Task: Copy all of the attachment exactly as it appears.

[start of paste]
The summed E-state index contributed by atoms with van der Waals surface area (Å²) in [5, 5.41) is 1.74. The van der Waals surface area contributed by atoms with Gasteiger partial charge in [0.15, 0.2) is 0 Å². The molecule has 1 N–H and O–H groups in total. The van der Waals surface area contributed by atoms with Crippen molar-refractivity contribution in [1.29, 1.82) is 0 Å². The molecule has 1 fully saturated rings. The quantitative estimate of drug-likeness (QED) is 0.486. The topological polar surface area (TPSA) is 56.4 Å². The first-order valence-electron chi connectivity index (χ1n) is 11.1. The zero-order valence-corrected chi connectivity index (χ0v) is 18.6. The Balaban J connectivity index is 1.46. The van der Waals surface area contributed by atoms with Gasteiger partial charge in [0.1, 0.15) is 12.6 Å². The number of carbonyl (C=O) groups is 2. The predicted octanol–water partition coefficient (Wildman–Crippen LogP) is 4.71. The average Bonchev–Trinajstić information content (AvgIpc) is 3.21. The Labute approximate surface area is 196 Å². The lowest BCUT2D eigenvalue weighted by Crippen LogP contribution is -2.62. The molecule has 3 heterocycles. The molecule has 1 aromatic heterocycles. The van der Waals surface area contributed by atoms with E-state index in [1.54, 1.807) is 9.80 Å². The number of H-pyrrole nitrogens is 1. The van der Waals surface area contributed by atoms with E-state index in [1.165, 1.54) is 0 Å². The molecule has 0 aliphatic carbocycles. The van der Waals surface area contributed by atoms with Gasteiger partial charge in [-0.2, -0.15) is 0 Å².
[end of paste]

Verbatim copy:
The summed E-state index contributed by atoms with van der Waals surface area (Å²) in [5, 5.41) is 1.74. The van der Waals surface area contributed by atoms with Gasteiger partial charge in [0.15, 0.2) is 0 Å². The molecule has 1 N–H and O–H groups in total. The van der Waals surface area contributed by atoms with Crippen molar-refractivity contribution in [1.29, 1.82) is 0 Å². The molecule has 1 fully saturated rings. The quantitative estimate of drug-likeness (QED) is 0.486. The topological polar surface area (TPSA) is 56.4 Å². The first-order valence-electron chi connectivity index (χ1n) is 11.1. The zero-order valence-corrected chi connectivity index (χ0v) is 18.6. The Balaban J connectivity index is 1.46. The van der Waals surface area contributed by atoms with Gasteiger partial charge in [0.1, 0.15) is 12.6 Å². The number of carbonyl (C=O) groups is 2. The predicted octanol–water partition coefficient (Wildman–Crippen LogP) is 4.71. The average Bonchev–Trinajstić information content (AvgIpc) is 3.21. The Labute approximate surface area is 196 Å². The lowest BCUT2D eigenvalue weighted by Crippen LogP contribution is -2.62. The molecule has 3 heterocycles. The molecule has 1 aromatic heterocycles. The van der Waals surface area contributed by atoms with E-state index in [1.54, 1.807) is 9.80 Å². The number of H-pyrrole nitrogens is 1. The van der Waals surface area contributed by atoms with E-state index in [1.165, 1.54) is 0 Å². The molecule has 0 aliphatic carbocycles. The van der Waals surface area contributed by atoms with Gasteiger partial charge in [-0.2, -0.15) is 0 Å².